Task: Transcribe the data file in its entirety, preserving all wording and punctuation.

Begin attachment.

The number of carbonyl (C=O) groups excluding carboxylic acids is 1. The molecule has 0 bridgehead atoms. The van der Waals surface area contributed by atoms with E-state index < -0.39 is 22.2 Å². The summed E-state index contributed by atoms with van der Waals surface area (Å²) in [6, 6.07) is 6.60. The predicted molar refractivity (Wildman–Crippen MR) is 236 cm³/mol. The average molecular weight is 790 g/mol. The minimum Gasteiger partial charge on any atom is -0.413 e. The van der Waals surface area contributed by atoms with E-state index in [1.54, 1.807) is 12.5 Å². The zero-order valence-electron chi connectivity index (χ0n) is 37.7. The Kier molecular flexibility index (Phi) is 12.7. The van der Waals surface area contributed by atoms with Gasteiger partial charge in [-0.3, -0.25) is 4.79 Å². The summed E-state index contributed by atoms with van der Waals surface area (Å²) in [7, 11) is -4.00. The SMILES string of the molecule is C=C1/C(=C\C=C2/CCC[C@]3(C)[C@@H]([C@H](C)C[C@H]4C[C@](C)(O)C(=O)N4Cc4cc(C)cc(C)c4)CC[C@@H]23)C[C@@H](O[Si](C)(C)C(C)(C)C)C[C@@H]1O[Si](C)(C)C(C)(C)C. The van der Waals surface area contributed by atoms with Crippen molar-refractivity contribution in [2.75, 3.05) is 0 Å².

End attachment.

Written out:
The number of carbonyl (C=O) groups excluding carboxylic acids is 1. The molecule has 0 bridgehead atoms. The van der Waals surface area contributed by atoms with E-state index < -0.39 is 22.2 Å². The summed E-state index contributed by atoms with van der Waals surface area (Å²) in [6, 6.07) is 6.60. The predicted molar refractivity (Wildman–Crippen MR) is 236 cm³/mol. The average molecular weight is 790 g/mol. The minimum Gasteiger partial charge on any atom is -0.413 e. The van der Waals surface area contributed by atoms with E-state index in [1.54, 1.807) is 12.5 Å². The zero-order valence-electron chi connectivity index (χ0n) is 37.7. The Kier molecular flexibility index (Phi) is 12.7. The van der Waals surface area contributed by atoms with Gasteiger partial charge in [-0.3, -0.25) is 4.79 Å². The summed E-state index contributed by atoms with van der Waals surface area (Å²) in [7, 11) is -4.00. The SMILES string of the molecule is C=C1/C(=C\C=C2/CCC[C@]3(C)[C@@H]([C@H](C)C[C@H]4C[C@](C)(O)C(=O)N4Cc4cc(C)cc(C)c4)CC[C@@H]23)C[C@@H](O[Si](C)(C)C(C)(C)C)C[C@@H]1O[Si](C)(C)C(C)(C)C. The van der Waals surface area contributed by atoms with Crippen molar-refractivity contribution in [2.75, 3.05) is 0 Å².